MELBOURNE, Australia -- At two sets to love and 4-2 up in the third, Australians all around the country were marking their calendars. Nick Kyrgios had all but locked up a must-watch fourth round encounter against familiar foe and world No. 1 Rafael Nadal.
The home hero was cruising against 16th seed Karen Khachanov on Melbourne Arena, all the while battling what appeared to be a nagging left hamstring strain - one which required him to take an extended medical timeout midway through the first set.
But just like he did in his second round match against Frenchman Gilles Simon, when holding an identical lead, Kyrgios went off the boil at exactly the wrong time.
From 4-2 up, he began attempting unnecessary trick shots and playing as if he'd already punched his ticket to the last 16.
Khachanov didn't need a second invitation. He broke back immediately and held his serve to level at four games apiece, before getting the better of Kyrgios in a tense tiebreaker.
"Déjà vu," exclaimed Kyrgios, in reference to the match against Simon where he also dropped the third set.
But unlike the match against Simon, Kyrgios couldn't quite compose himself in the fourth and get the match back on his terms. Meanwhile, Khachanov continued to fight and scrap away, sensing the fragile mental state of the crowd favourite.
Two match points came and went for Kyrgios and shortly after Khachanov had secured another tiebreaker, courtesy of some clutch ball striking. Just like that, the match was level and Kyrgios was visibly frustrated.
After tiebreakers in the second, third and fourth sets, perhaps it was fitting the match came down to a fifth-set tiebreaker. Kyrgios struck the first blow when he raced out to a 3-0 lead, but Khachanov mowed him down, eventually taking an 8-7 advantage in the all-important race to 10.
But Kyrgios hung tough and grinded out three straight points to send the crowd into raptures and himself into the fourth round of his home Slam, prevailing 6-2, 7-6(5), 6-7(6), 6-7(7), 7-6(8) in four hours and 26 minutes, the longest match of his professional career.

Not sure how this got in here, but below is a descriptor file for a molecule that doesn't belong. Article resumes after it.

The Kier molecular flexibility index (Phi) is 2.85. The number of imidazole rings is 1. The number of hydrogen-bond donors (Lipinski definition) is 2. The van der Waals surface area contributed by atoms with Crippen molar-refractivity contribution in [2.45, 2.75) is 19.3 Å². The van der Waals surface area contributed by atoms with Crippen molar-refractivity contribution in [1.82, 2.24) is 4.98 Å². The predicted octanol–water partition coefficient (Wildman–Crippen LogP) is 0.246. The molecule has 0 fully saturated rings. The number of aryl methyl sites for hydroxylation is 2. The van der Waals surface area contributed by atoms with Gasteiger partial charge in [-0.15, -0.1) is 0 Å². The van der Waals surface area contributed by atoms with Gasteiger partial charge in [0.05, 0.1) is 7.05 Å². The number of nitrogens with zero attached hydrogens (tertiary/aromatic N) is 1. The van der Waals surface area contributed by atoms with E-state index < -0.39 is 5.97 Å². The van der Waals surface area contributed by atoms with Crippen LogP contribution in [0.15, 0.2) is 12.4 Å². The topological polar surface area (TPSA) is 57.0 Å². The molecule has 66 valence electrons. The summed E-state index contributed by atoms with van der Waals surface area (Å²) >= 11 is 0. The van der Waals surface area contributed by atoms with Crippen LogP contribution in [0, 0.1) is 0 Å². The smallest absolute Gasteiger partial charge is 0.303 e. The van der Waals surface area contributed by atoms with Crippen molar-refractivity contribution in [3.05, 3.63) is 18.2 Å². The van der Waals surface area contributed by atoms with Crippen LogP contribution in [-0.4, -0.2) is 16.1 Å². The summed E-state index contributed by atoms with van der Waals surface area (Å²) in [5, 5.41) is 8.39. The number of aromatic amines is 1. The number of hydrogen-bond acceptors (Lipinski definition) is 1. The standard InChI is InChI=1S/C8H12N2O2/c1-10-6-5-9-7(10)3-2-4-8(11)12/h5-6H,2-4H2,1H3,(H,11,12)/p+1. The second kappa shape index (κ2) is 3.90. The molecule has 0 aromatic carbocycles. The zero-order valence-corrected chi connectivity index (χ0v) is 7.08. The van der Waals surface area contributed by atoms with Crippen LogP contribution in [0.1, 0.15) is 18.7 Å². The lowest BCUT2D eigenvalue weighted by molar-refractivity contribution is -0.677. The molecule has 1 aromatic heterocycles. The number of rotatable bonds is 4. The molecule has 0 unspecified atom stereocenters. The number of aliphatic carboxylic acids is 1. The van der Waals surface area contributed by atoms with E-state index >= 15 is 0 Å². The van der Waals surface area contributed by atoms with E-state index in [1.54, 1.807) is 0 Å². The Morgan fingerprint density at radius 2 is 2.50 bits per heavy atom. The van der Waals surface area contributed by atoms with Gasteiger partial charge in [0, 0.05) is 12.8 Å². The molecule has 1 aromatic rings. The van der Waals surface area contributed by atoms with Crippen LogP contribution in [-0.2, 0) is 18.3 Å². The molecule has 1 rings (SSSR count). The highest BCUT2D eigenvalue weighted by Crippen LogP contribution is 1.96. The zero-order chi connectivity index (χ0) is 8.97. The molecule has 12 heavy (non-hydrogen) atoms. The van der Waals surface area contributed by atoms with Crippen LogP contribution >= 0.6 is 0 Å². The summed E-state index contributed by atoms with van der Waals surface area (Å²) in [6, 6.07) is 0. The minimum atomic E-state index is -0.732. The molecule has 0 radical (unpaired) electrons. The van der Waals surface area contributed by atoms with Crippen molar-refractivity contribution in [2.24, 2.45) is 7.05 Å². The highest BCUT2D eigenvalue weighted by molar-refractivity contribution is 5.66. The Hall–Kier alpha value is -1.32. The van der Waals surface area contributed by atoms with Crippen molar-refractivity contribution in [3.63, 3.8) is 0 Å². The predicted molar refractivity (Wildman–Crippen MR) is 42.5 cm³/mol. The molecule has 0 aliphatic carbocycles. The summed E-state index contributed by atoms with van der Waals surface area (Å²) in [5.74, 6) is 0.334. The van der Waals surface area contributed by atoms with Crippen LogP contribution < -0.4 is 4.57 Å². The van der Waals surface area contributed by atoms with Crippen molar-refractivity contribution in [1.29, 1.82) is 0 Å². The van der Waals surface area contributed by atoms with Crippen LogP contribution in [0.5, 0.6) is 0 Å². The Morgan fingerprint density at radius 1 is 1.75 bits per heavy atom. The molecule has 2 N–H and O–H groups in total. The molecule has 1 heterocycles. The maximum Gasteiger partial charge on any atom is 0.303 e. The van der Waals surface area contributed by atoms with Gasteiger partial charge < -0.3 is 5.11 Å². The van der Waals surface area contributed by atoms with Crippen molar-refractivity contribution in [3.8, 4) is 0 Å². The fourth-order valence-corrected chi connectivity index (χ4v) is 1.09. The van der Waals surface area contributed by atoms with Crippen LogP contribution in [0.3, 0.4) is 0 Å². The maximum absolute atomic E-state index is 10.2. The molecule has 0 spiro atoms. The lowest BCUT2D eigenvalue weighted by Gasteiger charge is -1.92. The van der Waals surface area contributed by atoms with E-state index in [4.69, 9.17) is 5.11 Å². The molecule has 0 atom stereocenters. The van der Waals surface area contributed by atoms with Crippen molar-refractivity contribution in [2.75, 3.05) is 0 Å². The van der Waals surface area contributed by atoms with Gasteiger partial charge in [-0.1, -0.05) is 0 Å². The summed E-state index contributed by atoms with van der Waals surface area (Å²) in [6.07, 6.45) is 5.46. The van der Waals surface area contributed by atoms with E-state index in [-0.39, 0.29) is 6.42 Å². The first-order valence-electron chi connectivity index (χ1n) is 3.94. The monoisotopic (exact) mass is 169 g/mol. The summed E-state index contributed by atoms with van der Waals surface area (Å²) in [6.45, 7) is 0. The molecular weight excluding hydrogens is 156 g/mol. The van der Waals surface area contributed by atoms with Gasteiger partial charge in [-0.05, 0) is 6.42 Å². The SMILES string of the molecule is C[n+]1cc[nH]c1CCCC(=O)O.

"It was crazy. I don't think the emotions have died down at all. I think I'm still running on adrenaline," Kyrgios said in his post-match media conference.
"That was definitely one of the craziest matches I've ever been a part of. It was insane. Had a match point in the third, a match point in the fourth.Then 8-7 down, I had all the thoughts ... I thought I was going to lose. I was thinking about the media if I lost, everything."
He also paid tribute to his Khachanov, who he described as an "amazing player" with an incredibly bright future on the tour.
"I don't know what to say. He's an absolute warrior," Kyrgios said. "He's younger than me and he's going to have an incredible career."
The tension of the final set tiebreaker wasn't the only drama on the night, during the fourth set Kyrgios engaged in a spat with chair umpire Renaud Lichtenstein.
Kyrgios had earlier dived across the court to strike a sensational winner, the resulting fall causing his left hand to bleed. As he was wiping the blood off in between points, Lichtenstein handed down a time violation.
"Are you stupid?" Kyrgios said. "Can you not see I'm bleeding? Do your job [and] take it back."
Nadal doesn't like Kyrgios' off-court behaviour
Rafael Nadal was asked whether he likes Nick Kyrgios after his straight-set win vs. Pablo Carreno Busta.
Kyrgios will now face Nadal for a place in the quarterfinals, but his left hamstring strain appears to be a concern ahead of his encounter with the 19-time Grand Slam champion.
The pair met twice last year, once in Acapulco which Kyrgios won with controversy attached, and again at Wimbledon where Nadal was victorious in four sets. Kyrgios said he was looking forward to having another battle with the world No. 1.
"I'm super excited. Playing one of the greatest tennis players on center court of your own slam is pretty cool," he said.
"It's going to be physical and nothing is ever easy with him ... I'm looking forward to it."